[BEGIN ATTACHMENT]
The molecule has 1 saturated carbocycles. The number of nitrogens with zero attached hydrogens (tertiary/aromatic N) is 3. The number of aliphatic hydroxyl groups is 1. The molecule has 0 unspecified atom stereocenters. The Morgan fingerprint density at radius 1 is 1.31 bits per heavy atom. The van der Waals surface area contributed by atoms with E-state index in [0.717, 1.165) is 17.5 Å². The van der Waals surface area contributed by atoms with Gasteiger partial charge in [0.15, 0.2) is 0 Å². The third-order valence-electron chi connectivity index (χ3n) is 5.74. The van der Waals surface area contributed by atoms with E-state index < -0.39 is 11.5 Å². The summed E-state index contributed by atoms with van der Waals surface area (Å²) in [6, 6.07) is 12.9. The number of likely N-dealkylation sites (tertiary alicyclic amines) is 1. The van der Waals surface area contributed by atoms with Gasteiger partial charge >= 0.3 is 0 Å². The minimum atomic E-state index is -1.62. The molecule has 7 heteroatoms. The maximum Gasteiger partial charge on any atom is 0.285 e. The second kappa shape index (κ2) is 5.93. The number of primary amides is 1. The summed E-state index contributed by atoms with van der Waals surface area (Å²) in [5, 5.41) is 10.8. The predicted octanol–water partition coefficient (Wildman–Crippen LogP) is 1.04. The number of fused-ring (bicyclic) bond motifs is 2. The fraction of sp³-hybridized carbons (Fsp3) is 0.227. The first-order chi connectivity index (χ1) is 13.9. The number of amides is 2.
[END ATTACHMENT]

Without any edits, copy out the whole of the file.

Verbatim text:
The molecule has 1 saturated carbocycles. The number of nitrogens with zero attached hydrogens (tertiary/aromatic N) is 3. The number of aliphatic hydroxyl groups is 1. The molecule has 0 unspecified atom stereocenters. The Morgan fingerprint density at radius 1 is 1.31 bits per heavy atom. The van der Waals surface area contributed by atoms with E-state index in [0.717, 1.165) is 17.5 Å². The van der Waals surface area contributed by atoms with Gasteiger partial charge in [0.15, 0.2) is 0 Å². The third-order valence-electron chi connectivity index (χ3n) is 5.74. The van der Waals surface area contributed by atoms with E-state index < -0.39 is 11.5 Å². The summed E-state index contributed by atoms with van der Waals surface area (Å²) in [6, 6.07) is 12.9. The number of likely N-dealkylation sites (tertiary alicyclic amines) is 1. The van der Waals surface area contributed by atoms with Gasteiger partial charge >= 0.3 is 0 Å². The minimum atomic E-state index is -1.62. The molecule has 7 heteroatoms. The maximum Gasteiger partial charge on any atom is 0.285 e. The second kappa shape index (κ2) is 5.93. The number of primary amides is 1. The summed E-state index contributed by atoms with van der Waals surface area (Å²) in [5, 5.41) is 10.8. The predicted octanol–water partition coefficient (Wildman–Crippen LogP) is 1.04. The number of fused-ring (bicyclic) bond motifs is 2. The fraction of sp³-hybridized carbons (Fsp3) is 0.227. The first-order chi connectivity index (χ1) is 13.9. The number of amides is 2.